Andres discusses his favorite parts of his work study job

| November 29, 2016

Andres Perez, a M.A. student in Sociology and Education Program, discusses his favorite parts of his work study job and wants to leave a message for future practitioners in the field of education.

Length: 3 mins 5 secs

Transcript

Andres: This is Andres Perez. I am a Master of Arts student within the Sociology and Education program.

Interviewer: So, what were you doing before coming to Teachers College?

Andres: Before coming to Teachers College, I was working for a congresswoman in Washington DC, Susan A. Davis. She represents San Diego, my hometown there, and I felt so honored and lucky to work with a congresswoman. She was very progressive in areas that I cared about. She cared about teacher diversity. She cared about supporting students’ social, emotional learning. She supported making sure that all kids everywhere had access to a great education. And I really enjoyed supporting her with figuring out how to vote on different bills,  and which bills needed to be introduced. One of the things her and I worked on that I really loved was a teacher diversity summit that the Department of Education held.

Interviewer: What current work are you doing that you care about most?

Andres: You know I really love my classes, but I feel like sometimes the best education takes place outside the classroom. And I’m lucky enough to work at a school in Harlem, Frederick Douglass Academy II. It’s a work-study job through REACH, which is a non-profit funded by Teachers College, and I coordinate the after-school programs there. There’s one student, Claravelle. I can’t say enough about Claravelle. Claravelle goes to chess during lunch, and she loves going to the debate club after school. Now it’s hard getting kids to go to after-school clubs at FDA II, but Claravelle is the only debate member from that school. She joined a couple of the kids from another school, but she goes every single Tuesday and Friday. Every single. Ninth grade young lady, just caring and trying so much. And she has a smile that you don’t see often, but when she does, it really shines.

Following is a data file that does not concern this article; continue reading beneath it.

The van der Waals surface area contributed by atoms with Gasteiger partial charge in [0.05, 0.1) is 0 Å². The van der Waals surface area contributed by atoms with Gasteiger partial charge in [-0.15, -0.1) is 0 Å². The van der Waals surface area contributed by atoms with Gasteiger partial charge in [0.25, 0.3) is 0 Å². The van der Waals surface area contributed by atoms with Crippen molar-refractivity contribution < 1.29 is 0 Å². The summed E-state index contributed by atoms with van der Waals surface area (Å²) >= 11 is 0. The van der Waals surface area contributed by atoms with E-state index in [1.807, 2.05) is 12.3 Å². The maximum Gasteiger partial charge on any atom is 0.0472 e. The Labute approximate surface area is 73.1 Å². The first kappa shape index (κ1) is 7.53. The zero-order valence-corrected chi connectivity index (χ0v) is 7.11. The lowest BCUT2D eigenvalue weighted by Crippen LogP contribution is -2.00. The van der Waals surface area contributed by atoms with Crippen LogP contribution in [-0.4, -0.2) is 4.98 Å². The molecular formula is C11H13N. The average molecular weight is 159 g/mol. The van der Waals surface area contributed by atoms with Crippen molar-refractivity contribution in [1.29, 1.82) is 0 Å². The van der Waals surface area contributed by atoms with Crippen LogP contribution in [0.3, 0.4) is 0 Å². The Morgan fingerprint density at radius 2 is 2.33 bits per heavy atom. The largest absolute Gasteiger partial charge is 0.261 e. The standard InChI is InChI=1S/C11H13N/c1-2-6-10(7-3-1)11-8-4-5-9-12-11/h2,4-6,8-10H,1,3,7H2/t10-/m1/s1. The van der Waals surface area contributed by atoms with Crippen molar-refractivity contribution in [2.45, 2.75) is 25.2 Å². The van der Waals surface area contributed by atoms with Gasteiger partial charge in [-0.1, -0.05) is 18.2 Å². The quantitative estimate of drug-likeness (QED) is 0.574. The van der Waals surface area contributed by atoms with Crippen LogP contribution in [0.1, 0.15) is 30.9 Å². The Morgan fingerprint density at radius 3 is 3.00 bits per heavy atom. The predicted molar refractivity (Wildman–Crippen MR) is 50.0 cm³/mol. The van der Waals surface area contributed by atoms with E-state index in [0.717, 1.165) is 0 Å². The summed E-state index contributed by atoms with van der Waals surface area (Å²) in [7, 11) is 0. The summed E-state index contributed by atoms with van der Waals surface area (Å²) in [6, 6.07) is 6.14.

Interviewer: What message would you like to leave for future practitioners in your field?

Andres: I think I would want to make sure that individuals take time to think about the ground level. What it actually look like in a school. I think sometimes when you’re in the school building you’re looking at data, you’re looking at different graphs and charts, and you’re trying to make an assumption about real people. And sometimes you forget real people have things that come up in their everyday life. That doesn’t mean they don’t care, that they’re not trying hard enough. It just means, hey, it’s really hard because this is a single mom who’s also working as a teacher and doing night classes. Or hey, this is a student whose parent has cancer and that affected their attendance for this week. And I think that when you take time to not look for trends, but appreciate the randomness of everyday existence, that it really helps contextualize this… your approach to a solution with an education.

Interviewer: Thank you for talking to Teachers College community, Andres.

Andres: Thank you.